2. Thanks Peter. It’s good to see the different factors separated out like this. Where do these factors sit in the analysis:

    – Developers building too-big houses so the median house price is for a supply of larger housing than the market wants.

    – Developers making money (more money?) from the rezoning of land on the periphery than from the provision of homes on that land?

    1. Bigger houses are less of an issue if material prices are reasonable;

      I’d say an equally preposterous situation is a 2x bed apartment costing $750k – $800K.

      1. I think it’s all related. If developers weren’t making money from rezoning but concentrating on making money from the actual provision on new homes, they’d find they’d make more money from apartments than from mansions on the outskirts (going by Mark Todd’s analysis.)

        More apartments would reduce their scarcity value. Fewer expensive mansions would bring the median price down.

    2. Developers get good at delivering what the market wants. When there is a shortage of houses they focus on the top end as there is more profit there. Land supply has been constrained, the wealthy bid up the price of land and buy the sections, then they have a big house built. If you want smaller houses as well then the answer is allow more houses to be built. If you want someone to blame then aim it at the anti-sprawl people. They did it. Starting with Phil Warren and the Auckland Growth Strategy numpties.

      1. Miffy, the knock-on problems from sprawl are horrendous.

        Regional development, with kick starters for local circular economy initiatives and subsidies galore is an option.

        Mandated occupancy levels of each home and confiscation of unoccupied multiple residences would be less popular but would free up space and largely only affect the privileged.

        Less ideal would be contraceptives in the water supply, sterilisation as a condition of immigration, and culling us once we’re 50. 🙂 (My tongue is in my cheek in case someone out there is in doubt.)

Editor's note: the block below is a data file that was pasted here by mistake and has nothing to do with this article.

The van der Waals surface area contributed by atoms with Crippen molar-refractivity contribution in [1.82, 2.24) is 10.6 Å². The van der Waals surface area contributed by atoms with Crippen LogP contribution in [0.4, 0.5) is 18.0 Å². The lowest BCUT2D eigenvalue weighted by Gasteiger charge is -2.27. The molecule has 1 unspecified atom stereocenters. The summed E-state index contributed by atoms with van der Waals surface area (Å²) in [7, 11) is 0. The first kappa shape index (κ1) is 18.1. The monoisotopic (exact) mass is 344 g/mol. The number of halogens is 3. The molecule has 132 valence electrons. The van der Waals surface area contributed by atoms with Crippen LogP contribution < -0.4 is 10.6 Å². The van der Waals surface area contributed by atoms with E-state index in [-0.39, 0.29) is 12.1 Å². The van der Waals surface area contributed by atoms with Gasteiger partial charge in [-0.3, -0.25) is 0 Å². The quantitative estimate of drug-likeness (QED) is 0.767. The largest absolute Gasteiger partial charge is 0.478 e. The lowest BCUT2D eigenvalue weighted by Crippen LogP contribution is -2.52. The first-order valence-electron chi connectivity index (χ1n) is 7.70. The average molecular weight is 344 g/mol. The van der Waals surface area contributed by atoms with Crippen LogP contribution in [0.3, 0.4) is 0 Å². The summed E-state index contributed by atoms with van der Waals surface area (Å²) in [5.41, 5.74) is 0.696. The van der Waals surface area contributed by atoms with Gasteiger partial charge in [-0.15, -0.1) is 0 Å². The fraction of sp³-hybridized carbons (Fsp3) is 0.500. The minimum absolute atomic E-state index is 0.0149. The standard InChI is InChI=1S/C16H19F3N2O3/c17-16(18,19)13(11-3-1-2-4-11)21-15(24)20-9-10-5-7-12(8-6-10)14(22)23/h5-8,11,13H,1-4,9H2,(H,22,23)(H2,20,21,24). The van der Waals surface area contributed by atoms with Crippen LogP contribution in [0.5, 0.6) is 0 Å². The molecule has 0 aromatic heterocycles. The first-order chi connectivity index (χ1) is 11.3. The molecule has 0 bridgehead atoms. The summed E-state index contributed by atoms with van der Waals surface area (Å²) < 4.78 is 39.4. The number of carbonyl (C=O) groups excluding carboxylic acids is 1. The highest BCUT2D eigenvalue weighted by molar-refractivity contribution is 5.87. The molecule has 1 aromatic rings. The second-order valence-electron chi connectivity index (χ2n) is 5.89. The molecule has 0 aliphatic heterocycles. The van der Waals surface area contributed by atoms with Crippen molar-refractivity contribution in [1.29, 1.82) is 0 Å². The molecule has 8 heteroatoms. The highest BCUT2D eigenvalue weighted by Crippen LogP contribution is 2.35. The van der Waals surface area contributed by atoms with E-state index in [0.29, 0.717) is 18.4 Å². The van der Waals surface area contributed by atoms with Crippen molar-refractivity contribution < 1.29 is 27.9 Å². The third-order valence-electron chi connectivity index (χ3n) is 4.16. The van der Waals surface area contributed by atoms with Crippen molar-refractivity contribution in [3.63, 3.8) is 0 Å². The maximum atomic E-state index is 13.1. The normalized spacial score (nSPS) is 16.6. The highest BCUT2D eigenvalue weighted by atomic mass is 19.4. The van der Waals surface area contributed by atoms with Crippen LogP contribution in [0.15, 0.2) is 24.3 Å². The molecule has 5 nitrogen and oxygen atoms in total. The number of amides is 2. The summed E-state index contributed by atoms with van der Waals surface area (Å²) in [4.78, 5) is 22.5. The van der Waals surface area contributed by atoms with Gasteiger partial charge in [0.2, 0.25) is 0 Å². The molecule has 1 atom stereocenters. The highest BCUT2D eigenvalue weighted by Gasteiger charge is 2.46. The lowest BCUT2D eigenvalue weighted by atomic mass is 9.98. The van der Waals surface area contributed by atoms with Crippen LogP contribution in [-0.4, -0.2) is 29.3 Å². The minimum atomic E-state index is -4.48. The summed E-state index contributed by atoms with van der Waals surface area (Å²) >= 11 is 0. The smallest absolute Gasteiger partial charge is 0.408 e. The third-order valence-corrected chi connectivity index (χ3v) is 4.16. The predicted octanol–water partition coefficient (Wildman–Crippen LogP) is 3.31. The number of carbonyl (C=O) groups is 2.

But more sprawl? Freeing up yet more land? That should not be an option. This is a city whose problems stem from being too sprawled out. We’re not able to provide adequate services because of our low density. We’re not able to maintain the strung out infrastructure that we have.

        Advocating for more sprawl is madness.

        The only rational options that maintain the environment around the city so it can support us with ecological services and food, and doesn’t leave future generations with burdensome infrastructure, are: intensification, and regional development. Take your pick from those.

        1. Heidi how do you feel about electrification to Pukekohe ? Surely this just helps destroy Aucklands most fertile land in houses.

        2. Mike, I’d like to see a strong regional train and bus passenger network, and much more freight taken by rail. I imagine electrification of the rail throughout the north island should be a part of that.

          Zoning that land for development is the problem, and unbelievable when you consider the quality of that soil (chemical burden notwithstanding).

      2. “Developers get good at delivering what the market *allows*”

        Fixed that for you. My mum lives very near to the new developments at Long Bay. Everytime we go to the café there I overhear people commenting that the houses are huge and unaffordable. Of course they are, the NIMBY group up there managed to get the council/courts to cap the maximum number of dwellings, so Todd built the biggest dwellings they could. If he NIMBYs had capped floor area, then Todd would have maximized the number of dwellings possible in that floor area.